Mavericks, Pelicans among (very) early surprises, Nuggets stay ahead of Celtics at No. 1

As humans, it’s almost impossible to go into any new situation with a truly clean slate. Our past experiences and preconceived notions color our judgment and expectations, sometimes leading us to make decisions that we look back on with regret. Let’s all try to avoid that as we begin the 2023-24 NBA season.

Golden State Warriors coach Steve Kerr always says during the postseason that every game is different, every series is different. Well, if that’s the case, then it’s certainly true that every NBA season is different. So while we might believe in our minds that the Nuggets, Celtics, Bucks and Suns (in some order) are the league’s four best teams, we have to look at how they’re actually performing.

With that in mind, the first edition of the Power Rankings is full of relative surprises. The New Orleans Pelicans, Indiana Pacers, Orlando Magic and Dallas Mavericks all find themselves in the top-six by virtue of their undefeated records. Will they be there next week? Next month? Next season? Nobody can know, which is why it’s best to live in the moment and enjoy the ride.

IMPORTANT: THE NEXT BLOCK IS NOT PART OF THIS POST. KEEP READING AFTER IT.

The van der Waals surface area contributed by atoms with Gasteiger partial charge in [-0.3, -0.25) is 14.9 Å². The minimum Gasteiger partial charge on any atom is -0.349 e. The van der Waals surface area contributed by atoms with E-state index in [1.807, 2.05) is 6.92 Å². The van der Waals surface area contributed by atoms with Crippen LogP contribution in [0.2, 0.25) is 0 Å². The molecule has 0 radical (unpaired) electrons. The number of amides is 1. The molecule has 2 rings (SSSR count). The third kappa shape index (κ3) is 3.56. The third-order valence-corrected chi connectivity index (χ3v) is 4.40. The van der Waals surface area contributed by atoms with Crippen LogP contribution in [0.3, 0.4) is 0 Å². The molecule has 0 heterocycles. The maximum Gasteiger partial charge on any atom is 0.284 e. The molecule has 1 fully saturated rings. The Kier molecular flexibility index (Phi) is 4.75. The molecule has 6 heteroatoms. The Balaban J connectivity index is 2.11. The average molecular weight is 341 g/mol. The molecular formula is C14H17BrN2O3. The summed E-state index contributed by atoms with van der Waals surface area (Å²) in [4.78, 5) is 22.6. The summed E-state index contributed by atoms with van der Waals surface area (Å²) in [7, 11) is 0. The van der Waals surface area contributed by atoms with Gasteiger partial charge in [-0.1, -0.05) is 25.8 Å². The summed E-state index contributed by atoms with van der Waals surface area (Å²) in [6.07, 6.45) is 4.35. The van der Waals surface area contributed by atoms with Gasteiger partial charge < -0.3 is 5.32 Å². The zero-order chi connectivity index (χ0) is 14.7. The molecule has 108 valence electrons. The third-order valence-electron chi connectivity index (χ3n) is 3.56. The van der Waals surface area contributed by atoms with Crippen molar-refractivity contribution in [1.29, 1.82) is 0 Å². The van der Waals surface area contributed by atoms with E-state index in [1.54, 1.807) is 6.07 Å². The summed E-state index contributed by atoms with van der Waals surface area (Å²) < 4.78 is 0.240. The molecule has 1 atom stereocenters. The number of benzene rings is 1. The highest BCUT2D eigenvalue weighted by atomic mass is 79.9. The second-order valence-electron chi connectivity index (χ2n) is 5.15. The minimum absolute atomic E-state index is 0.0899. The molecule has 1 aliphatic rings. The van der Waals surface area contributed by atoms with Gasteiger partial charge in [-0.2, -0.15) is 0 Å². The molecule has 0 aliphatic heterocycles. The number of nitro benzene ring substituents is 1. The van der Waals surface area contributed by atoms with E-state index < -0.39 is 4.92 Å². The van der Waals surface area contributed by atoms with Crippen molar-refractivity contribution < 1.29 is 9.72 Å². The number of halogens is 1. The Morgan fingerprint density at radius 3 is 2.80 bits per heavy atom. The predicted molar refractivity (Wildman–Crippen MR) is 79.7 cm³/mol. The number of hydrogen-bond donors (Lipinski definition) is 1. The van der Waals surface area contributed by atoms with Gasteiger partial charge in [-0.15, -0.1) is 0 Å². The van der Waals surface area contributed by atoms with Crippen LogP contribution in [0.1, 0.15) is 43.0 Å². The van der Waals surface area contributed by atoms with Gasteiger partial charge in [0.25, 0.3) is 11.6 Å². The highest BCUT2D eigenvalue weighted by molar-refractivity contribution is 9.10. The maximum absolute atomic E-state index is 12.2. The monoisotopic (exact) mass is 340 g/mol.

After that whole spiel, the Nuggets and Celtics are still the top two teams, looking as good on the court as they do on paper. At the bottom, we have the winless Trail Blazers, Rockets, Grizzlies and Nets trying to fight their way out of the cellar. The best part about these lists is that we do a new one each week, so you can expect plenty of changes along the way.

Here is the first edition of the 2023-24 NBA Power Rankings. It will be fun to compare these to how things look in six months.

Is James Harden the solution for Lakers’ sluggish offense? It’s way too early to tell

The Lakers and Clippers tend to have similar tastes in players. They both pursued Kawhi Leonard in free agency. The Clippers got him. They both pursued Paul George through trade at various times. He’s now a Clipper. The Lakers sniffed around current or former Clippers like Nicolas Batum, Reggie Jackson and Marcus Morris before they wound up in the opposite locker room. Russell Westbrook actually did play for the Lakers. Ty Lue almost became their coach before he joined Doc Rivers’ bench in 2019. Wind the clock back far enough and we can even acknowledge the Chris Paul debacle.

Over the past decade or so of NBA history, when the Lakers and Clippers have wanted the same player, that player has wound up in red and blue. But, right now, it’s the Clippers struggling to seal the deal. They’ve been chasing James Harden since June. The sticking point in negotiations right now is Terance Mann. The 76ers won’t back off, so the Clippers have stepped back. Until they put Mann on the table, there’s room for someone else to swoop in and swipe Harden right out from under their noses. Should that someone be the slow-starting Lakers?